It’s also a mistake to think of Seven Swords as an action film; it’s much closer to a new entry in the traditional Chinese wuxia genre that also features some action. It’s very similar to a lot of the early Shaw Brothers pictures in this regard, where the focus was always on the drama over the minutia of the fights, so this can easily derail an action fan looking for ass-kicking fighters to start kicking ass. In this day and age, this has to be a hard film to market, as going this route might win points at an international art film festival, but most Western audiences only want to see Hong Kong action films.

The action that is in the film is pretty good. It seems to get better as the film moves along, with the final battle being absolutely fantastic. Donnie Yen is finally set free and has a great battle with General Fire-Wind that features some of the coolest and impressive wire-work I’ve seen in a while. I was never the biggest fan of wirework in my youth, but as I’ve aged I’ve come to absolutely love it. The final fight is an absolute feast for wire fans, and I’d be remiss not to mention that Lau Kar-Leung, in addition to being in the film, was one of the film’s four action directors. The others were: Stephen Tung, Xiong Xin Xin and Lau Kar-Wing. So yeah, fucking watch this movie.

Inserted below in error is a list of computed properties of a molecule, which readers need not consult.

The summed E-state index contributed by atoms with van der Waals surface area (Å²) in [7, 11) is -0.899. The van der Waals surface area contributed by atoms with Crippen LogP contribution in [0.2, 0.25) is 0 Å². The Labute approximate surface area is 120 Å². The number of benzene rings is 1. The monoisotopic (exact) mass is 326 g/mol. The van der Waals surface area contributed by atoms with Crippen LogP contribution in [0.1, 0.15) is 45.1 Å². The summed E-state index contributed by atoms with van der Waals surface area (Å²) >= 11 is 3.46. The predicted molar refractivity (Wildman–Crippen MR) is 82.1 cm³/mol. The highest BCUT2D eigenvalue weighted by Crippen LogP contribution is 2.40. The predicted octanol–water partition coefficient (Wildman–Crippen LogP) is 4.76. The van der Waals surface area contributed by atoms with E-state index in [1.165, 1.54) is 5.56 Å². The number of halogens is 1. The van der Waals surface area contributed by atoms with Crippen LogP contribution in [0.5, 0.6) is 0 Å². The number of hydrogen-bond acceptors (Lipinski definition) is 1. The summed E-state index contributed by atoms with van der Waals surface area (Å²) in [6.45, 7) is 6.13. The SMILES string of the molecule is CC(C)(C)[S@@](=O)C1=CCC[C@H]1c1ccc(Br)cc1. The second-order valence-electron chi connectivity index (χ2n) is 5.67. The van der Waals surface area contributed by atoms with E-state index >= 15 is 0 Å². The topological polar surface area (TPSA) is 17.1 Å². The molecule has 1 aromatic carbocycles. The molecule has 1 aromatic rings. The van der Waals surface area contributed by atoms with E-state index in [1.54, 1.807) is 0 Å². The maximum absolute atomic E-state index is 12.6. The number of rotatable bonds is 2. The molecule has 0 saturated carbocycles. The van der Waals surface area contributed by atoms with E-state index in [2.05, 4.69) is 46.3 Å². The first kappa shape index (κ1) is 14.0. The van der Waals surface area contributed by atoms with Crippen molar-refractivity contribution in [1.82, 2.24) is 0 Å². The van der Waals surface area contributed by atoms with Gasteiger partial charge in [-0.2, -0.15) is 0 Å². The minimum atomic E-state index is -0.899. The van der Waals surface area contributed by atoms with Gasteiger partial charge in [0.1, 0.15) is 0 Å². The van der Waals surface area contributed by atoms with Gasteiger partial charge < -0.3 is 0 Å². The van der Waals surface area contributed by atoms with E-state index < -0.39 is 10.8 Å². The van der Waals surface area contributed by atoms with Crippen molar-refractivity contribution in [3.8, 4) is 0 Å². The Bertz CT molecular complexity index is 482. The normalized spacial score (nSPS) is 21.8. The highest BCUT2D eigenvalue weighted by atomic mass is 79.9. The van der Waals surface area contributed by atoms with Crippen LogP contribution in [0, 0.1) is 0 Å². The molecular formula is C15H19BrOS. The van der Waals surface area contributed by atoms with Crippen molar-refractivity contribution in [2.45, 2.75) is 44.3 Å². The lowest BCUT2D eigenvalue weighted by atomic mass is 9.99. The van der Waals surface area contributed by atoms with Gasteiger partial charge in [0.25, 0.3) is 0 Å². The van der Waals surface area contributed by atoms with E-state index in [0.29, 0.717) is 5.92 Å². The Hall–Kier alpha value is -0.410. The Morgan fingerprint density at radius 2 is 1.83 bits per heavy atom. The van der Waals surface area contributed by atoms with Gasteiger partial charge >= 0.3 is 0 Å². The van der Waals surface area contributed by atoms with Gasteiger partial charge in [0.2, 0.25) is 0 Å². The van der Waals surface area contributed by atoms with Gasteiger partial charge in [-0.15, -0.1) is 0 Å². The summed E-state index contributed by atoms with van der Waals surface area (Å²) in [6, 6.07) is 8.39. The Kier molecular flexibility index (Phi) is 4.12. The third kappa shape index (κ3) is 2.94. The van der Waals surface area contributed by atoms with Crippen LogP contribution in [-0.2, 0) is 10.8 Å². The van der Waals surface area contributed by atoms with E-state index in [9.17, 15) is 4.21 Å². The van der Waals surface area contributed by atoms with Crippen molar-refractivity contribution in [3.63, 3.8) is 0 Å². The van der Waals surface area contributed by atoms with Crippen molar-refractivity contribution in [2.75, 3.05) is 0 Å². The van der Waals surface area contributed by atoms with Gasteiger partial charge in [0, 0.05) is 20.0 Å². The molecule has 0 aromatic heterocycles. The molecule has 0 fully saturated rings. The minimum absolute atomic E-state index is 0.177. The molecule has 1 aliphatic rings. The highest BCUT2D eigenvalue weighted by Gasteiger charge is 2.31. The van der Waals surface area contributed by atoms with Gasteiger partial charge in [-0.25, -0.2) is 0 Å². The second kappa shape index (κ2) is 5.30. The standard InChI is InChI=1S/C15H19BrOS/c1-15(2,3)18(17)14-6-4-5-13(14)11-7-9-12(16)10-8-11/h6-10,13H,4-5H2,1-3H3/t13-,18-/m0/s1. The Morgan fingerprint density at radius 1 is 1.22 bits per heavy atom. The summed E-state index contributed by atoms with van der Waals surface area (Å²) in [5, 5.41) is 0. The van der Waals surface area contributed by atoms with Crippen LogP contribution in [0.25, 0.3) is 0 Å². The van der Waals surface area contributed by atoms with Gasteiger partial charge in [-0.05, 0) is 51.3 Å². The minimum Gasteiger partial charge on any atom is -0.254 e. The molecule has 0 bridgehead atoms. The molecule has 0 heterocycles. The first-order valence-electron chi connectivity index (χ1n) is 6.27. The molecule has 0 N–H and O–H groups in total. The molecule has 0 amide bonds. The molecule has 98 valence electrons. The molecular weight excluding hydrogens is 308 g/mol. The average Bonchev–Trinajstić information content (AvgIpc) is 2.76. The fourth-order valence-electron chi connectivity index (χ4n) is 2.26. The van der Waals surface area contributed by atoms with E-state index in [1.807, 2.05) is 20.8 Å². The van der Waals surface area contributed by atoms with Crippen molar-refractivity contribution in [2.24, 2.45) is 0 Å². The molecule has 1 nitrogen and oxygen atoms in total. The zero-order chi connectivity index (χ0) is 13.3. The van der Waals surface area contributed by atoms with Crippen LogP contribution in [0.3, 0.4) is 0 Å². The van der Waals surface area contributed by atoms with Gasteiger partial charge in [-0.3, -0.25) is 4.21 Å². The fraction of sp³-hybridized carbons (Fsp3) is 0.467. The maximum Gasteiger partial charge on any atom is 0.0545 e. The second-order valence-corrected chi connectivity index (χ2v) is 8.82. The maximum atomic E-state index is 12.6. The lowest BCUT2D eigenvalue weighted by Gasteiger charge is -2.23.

The acting is uniformly great from the entire cast, and what a cast it is! Donnie Yen is great, of course, but he’s honestly not in the movie all that much. Seven Swords is much more of an ensemble movie without any real main characters, and while Yen is regarded as the top swordsman of the group, he hangs back mostly and lets Lau Kar-Leung lead the way. You’ve also got Leon Lai and Charlie Yeung, adding some 90s HK star power to the bunch, and let’s not forget that Chi Kuan-Chun, star of many 70s Shaw Brothers films including Men from the Monastery, makes a rare appearance here as Dongluo.

But yeah, Lau Kar-Leung! I love him so much and it was his involvement that got me to stop procrastinating and watch this film. After the 90s, Lau pretty much retired from the film business, so anytime he does something it’s cause for celebration. He was responsible for so much of the amazing choreography that helped create and define the martial arts genre at the Shaw Brothers studio and he’s one of my absolute favorites. He was also a fantastic director creating some of the most iconic films the genre has to offer. Little films like The 36th Chamber of Shaolin, Challenge of the Masters or Drunken Master II. He’s also a wonderful screen actor and Seven Swords allows him to give it all one more try. He’s in the movie a lot more than I expected him to be as well.

Seven Swords may start out on a Seven Samurai framework, but it develops into much more than that over the course of the film. I overlooked this one for a long time because I thought it was nothing more than a Chinese re-telling of the tale, but I’m glad I finally watched it. It’s actually more of a Chinese fantasy & swordplay wuxia film and I thoroughly enjoyed it. If you go in with the proper expectations, I think any Tsui Hark fan could get a great time out of this one.